Today, Saekano volume 10 is finally released; and while I haven’t got mine to read this time around, the summary’s basically out. This won’t be a detailed one, but it should cover the important points.
EDIT: Even if I’ve picked up my copy of the book, saekanosummaries has written a more detailed summary, so I’ll refrain from making a complete one.
Volume 10 begins on the premise of the game production training camp: basically, Tomoya and other members of his circle, blessing software, went on a trip to the beach “for the sake of completing the game” but inadvertently had Eriri and Utaha joining them. You know the drill: swimsuit, fanservice, and other romcom classics. Or so we thought.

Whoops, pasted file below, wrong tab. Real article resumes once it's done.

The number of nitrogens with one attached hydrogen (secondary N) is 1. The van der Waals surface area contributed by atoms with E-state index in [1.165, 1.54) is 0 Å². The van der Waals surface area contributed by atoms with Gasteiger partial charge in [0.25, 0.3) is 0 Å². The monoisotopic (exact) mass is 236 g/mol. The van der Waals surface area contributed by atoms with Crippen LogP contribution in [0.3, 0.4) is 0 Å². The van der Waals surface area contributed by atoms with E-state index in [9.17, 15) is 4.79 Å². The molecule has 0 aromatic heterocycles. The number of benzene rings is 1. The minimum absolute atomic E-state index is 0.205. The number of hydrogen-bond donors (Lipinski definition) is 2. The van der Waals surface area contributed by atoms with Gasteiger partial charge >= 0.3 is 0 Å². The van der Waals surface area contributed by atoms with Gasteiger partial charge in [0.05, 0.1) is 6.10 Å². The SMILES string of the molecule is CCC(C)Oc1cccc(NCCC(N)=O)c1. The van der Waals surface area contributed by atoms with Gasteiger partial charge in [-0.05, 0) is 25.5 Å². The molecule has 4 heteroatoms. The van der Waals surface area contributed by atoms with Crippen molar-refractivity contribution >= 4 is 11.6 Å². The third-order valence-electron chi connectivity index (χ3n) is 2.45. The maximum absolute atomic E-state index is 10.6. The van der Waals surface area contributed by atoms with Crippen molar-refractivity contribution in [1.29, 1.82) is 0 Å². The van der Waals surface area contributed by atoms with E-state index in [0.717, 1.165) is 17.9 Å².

Akane Kousaka, the “final boss”, suddenly appeared and got into criticizing and giving feedback to Eriri and Utaha regarding their work, which went pretty severe. While Eriri could still swallow Akane’s critiques, Utaha on the other hand started losing her confidence by having her work dismissed; the old Utaha-senpai who used to be very confident in herself and love teasing Tomoya is nowhere to be found. Eriri and Utaha then decided to go home in the middle of the camp; it’s especially painful for Utaha to show her weakness to Tomoya.
“Sorry, I can’t be the God that you always want me to be.”
On the way back, Utaha’s tears overflowed in the train, and it’s up to Eriri to support her this time. Tomoya kept thinking about Utaha even throughout the camp, and finally decided later on: he will write a scenario with Utaha as the main heroine, comprising of all the memories from their meeting until now. Sad times, fun times, all of it. And with the help of everyone on the circle, the scenario born from Tomoya’s explosive delusion was completed. The scenario that he wrote basically retells events from previous volumes (especially volume 2, or anime episode 6) in the form of Tomoya’s scenario, along with some new scenes that Tomoya wrote himself.